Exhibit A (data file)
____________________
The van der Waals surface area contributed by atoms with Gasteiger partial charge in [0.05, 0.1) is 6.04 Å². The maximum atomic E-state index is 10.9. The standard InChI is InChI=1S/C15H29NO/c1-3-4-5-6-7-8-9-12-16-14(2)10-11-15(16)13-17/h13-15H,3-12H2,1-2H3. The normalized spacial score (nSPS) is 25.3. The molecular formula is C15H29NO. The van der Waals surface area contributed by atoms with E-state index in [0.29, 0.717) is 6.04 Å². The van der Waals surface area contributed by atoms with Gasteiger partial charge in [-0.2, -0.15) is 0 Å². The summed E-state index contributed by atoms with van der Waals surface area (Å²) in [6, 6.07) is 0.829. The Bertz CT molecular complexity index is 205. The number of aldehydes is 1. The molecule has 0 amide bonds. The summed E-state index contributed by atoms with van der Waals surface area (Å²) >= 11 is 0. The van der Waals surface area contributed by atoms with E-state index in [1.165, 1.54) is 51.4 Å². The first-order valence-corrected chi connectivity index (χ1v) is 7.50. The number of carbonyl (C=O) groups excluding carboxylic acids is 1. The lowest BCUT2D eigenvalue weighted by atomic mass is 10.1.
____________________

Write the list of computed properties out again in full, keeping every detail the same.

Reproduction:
The van der Waals surface area contributed by atoms with Gasteiger partial charge in [0.05, 0.1) is 6.04 Å². The maximum atomic E-state index is 10.9. The standard InChI is InChI=1S/C15H29NO/c1-3-4-5-6-7-8-9-12-16-14(2)10-11-15(16)13-17/h13-15H,3-12H2,1-2H3. The normalized spacial score (nSPS) is 25.3. The molecular formula is C15H29NO. The van der Waals surface area contributed by atoms with E-state index in [0.29, 0.717) is 6.04 Å². The van der Waals surface area contributed by atoms with Gasteiger partial charge in [-0.2, -0.15) is 0 Å². The summed E-state index contributed by atoms with van der Waals surface area (Å²) in [6, 6.07) is 0.829. The Bertz CT molecular complexity index is 205. The number of aldehydes is 1. The molecule has 0 amide bonds. The summed E-state index contributed by atoms with van der Waals surface area (Å²) >= 11 is 0. The van der Waals surface area contributed by atoms with E-state index in [1.165, 1.54) is 51.4 Å². The first-order valence-corrected chi connectivity index (χ1v) is 7.50. The number of carbonyl (C=O) groups excluding carboxylic acids is 1. The lowest BCUT2D eigenvalue weighted by atomic mass is 10.1.